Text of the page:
Sunday June 6th, 2010 informationliberation.com
New vaccine doses arrive, but no takers (Indian Express)
A day after the civic-run Kasturba Hospital received 2,000 doses of the indigenous H1N1 vaccine, doctors at the hospital admitted that the earlier batch of imported vaccines meant for vaccination of healthcare professionals remained untouched.

Union Health Minister Ghulam Nabi Azad inaugurated Vaxiflu-S, manufactured by Zydus Cadila, in New Delhi on Thursday. He had even taken a shot of it.

Dr Daksha Shah, head of the BMC’s Epidemiology Department, said the earlier stock of the vaccine, manufactured by French company Sanofi Pasteurs, had found no takers for over two weeks since the vaccination drive started on May 19.

Shah attributed the lack of enthusiasm to two factors: “Though swine flu vaccines are not reported to have any side affects, there is still a sense of apprehension. More importantly, swine flu is no longer perceived to be an immediate threat. Hence people do not feel the urgency.”

Dr S S Sanyal, a Mumbai-based epidemiologist, said, “There is a risk of Guillain Barre Syndrome (GBS) from most vaccines taken to prevent swine flu. GBS is a nervous disorder that could lead to paralysis and even death. Though there is no concrete evidence for this threat so far, health workers are still wary.” Gynaecologist Dr Tapasi Chatterjee added: “Swine flu is treatable by Tamiflu. But there is no going back from GBS. Since the fear of swine flu has all but died, given the risk, I see no immediate need to volunteer.”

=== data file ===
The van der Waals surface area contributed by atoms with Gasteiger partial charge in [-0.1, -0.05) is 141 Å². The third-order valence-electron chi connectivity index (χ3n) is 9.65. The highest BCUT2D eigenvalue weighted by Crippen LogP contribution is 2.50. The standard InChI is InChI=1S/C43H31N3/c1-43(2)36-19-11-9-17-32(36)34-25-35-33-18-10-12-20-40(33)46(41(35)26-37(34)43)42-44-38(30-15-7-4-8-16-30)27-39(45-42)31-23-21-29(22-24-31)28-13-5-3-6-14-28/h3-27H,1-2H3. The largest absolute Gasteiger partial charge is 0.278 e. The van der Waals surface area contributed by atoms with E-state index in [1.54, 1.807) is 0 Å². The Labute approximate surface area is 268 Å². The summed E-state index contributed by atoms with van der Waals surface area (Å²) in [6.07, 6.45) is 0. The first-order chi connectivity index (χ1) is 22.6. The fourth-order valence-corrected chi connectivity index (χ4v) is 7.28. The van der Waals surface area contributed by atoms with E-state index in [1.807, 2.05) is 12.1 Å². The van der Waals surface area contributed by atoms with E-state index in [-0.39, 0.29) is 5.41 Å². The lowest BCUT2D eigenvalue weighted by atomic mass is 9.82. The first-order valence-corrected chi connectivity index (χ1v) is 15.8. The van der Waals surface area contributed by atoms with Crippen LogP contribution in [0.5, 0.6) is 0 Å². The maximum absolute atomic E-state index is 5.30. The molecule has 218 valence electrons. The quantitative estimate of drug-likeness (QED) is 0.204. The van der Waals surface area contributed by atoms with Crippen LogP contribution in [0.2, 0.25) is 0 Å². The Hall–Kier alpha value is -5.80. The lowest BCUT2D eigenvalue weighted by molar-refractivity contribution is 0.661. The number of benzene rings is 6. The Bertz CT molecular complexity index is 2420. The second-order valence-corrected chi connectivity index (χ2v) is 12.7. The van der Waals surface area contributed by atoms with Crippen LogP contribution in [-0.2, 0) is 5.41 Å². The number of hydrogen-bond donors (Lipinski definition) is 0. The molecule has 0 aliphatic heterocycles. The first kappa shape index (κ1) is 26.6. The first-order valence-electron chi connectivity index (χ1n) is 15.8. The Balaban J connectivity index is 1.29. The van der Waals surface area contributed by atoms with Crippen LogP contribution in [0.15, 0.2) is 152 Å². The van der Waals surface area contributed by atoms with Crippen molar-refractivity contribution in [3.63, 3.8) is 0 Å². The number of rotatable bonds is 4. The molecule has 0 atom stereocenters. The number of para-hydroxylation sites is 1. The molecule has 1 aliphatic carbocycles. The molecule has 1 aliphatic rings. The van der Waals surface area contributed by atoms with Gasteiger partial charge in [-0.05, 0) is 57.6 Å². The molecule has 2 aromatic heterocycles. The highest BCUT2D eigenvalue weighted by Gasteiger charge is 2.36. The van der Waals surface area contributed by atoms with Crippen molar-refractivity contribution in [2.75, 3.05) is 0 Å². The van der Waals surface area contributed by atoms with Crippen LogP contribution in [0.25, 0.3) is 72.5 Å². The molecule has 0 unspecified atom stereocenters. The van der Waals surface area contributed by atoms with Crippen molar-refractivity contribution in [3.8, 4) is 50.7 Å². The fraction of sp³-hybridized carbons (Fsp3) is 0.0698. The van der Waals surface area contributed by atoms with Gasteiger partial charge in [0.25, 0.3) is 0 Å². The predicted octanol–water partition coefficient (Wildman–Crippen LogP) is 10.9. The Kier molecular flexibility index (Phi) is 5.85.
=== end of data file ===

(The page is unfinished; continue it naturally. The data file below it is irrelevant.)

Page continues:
The BMC hopes the response to Vaxiflu-S will be better. Its Immunization Department along with Kasturba Hospital plans to set up two more nodal centres where these doses will be made available.

Siddarth Hospital in Goregaon and MT Agarwal General Hospital in Mulund will soon have the dosage for hospitals in the Eastern and Western suburbs, while Kasturba Hospital will handle the Central and South Mumbai areas. The latter has sent brochures to private hospitals that treated H1N1 patients. “We have got requests from medical colleges; 100 doses are being prepared for Hiranandani Hospital. We hope the situation will improve in a week,” Shah said.

But Dr Mangala Gomare, head of BMC’s Immunisation Department, fears the medics may have become complacent. “Few cases were reported in the second wave. Health officials could feel they have become immune to the virus.”